Added thoughts on the Christian and amusement 

Dear editor,

I would like to add some thoughts to Rev. Mahtani’s  timely article “Amusement: The mind’s escape from reality.”  [SB, Sept. 1, 2021]

Rev. Mahtani writes, “God gives us time for leisure.”  The Lord made the beautiful creation, the birds,  fields, mountains, flowers, that we may enjoy them in  a leisurely stroll or garden work. The Lord “gives His  beloved sleep,” in which restful sleep we do not at all  think about reality but “escape” it. He gives us six days  to labor, and the seventh to “rest.” God gives us wine  “to make the hearts of men merry.” He enjoins us to  “enjoy the fruit of our labors.”

All these amusements are to be used in the service of  God. “Do all for the glory of God,” even playing video  games. How do we do this? While one way is certainly  that it glorifies God when we enjoy the good things He  has gifted us with, I’d like to point out another aspect,  in connection with which Rev. Mahtani writes, “diversions  as reprieve from the difficult realities of life are  not necessarily sin…in measure, we may receive them.” I believe we can go a step further: such diversions are  even necessary in the Christian life.

The wise Christian understands his own weaknesses,  and that traversing through this dry and hot desert of  sin and strenuous labor requires occasional (sometimes  even frequent) refreshing rests at a cool oasis. This required  rest is not only spiritual (praying, Sabbath observance,  etc.) but also physical, emotional, and psychological,  for we belong to our Savior in soul and body. “The  Lord knoweth our frame, that we are dust,” and in His  kindness partly provides ‘amusement’ for it.

The mother who has a stressful, busy day with her  kids needs regular “downtime” to have a bath and read  good fiction. The minister benefits from team sports  activities where for an hour his mind is immersed in  chasing the ball and physically competing with other  men. And, of course, it is integral to healthy childhood  that children play.

Combined with spiritual refreshment, the mother  and minister are then strengthened in both soul and  body (which includes also the mind) to engage again in  the labors of the kingdom.

“Wherefore let him that thinketh he standeth, take  heed lest he fall,” is true also for our approach to  amusement. Beware, lest we think that we are stronger  than we are, and despise the amusement God provides  for us. Christian ministers and men sometimes have a  “burn out.” Sometimes covenant homes become places  of constant shouting and stress. How many of these  situations could have been avoided through a healthy  use of amusement?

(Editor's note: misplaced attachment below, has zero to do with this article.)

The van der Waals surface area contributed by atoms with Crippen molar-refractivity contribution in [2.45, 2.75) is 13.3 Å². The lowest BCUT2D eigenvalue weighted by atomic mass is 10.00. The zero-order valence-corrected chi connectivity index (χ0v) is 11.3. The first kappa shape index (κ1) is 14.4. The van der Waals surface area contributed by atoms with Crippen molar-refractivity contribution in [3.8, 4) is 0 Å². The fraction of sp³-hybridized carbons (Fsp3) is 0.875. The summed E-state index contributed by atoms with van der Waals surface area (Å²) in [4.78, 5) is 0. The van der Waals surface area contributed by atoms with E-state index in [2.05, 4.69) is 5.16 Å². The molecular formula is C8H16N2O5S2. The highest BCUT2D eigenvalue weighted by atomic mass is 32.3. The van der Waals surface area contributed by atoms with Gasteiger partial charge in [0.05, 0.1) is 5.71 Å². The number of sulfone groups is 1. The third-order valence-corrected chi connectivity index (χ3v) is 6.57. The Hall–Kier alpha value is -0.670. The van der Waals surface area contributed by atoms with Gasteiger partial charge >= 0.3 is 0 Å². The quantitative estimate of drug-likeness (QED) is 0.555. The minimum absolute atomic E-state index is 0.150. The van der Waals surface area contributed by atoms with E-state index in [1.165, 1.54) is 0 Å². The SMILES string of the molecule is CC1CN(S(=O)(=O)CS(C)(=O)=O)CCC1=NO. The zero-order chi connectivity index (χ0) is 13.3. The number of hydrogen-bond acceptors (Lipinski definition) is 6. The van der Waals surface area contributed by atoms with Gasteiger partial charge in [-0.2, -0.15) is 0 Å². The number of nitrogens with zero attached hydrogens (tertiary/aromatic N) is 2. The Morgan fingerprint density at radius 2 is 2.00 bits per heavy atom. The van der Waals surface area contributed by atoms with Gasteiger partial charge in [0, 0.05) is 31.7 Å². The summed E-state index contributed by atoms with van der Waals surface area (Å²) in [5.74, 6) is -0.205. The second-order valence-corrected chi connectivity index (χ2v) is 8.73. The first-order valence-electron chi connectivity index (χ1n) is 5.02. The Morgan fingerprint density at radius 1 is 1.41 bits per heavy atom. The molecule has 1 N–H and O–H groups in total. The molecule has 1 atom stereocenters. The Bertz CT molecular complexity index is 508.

Thus, amusement is used by the wise Christian not  as an escape from his Christian duties but as an indispensable  and God-given aid to it. In this way, it is to  be used in a good conscience, to God’s glory. It ought  not merely be tolerated as a necessary evil, or as something  stronger Christians tolerate in weaker Christians.  There is Christian liberty in how much and what kind  of non-sinful amusement is needed, but not in whether  it is needed.

In conclusion, it seems to me a key criteria to help us  Christians properly evaluate and control our (non-sinful)  amusement activities is this: Is our amusement  helping us, or hindering us, from leading godly lives?

Yours in Christ, 
Manuel Kuhs  
Member of the Covenant Protestant Reformed  
Church, Ballymena, Northern Ireland

Thanks for the SB in prison

Dear Standard Bearer,

 I am writing to inform you that you may end my  subscription to your magazine as of October 1, 2021.  This subscription was provided by Trinity PRC [Hudsonville,  MI]. Please extend my thanks to them for this  subscription and the many books that they have sent to  me over the past couple of years.

I would also like to thank you for the many wonderful  articles I have read over the years. They have provided  many insights to some of the teachings of Calvin,  Herman Hoeksema, David Engelsma, Herman Hanko,  etc., just to name a few from the great Reverends from  the PRCA. I do plan on renewing my subscription….

I would like to thank everyone at the Standard Bearer  and PRCA for being willing to reach out to prisoners.  I can’t even begin to tell you how much knowledge I  have gained and how much I have grown. You have  also helped me introduce the Word of God to other men  in the system along with members of my family.

May God the Father continue to bless your church  according to His will.

Anthony Corbin  
Garland, TX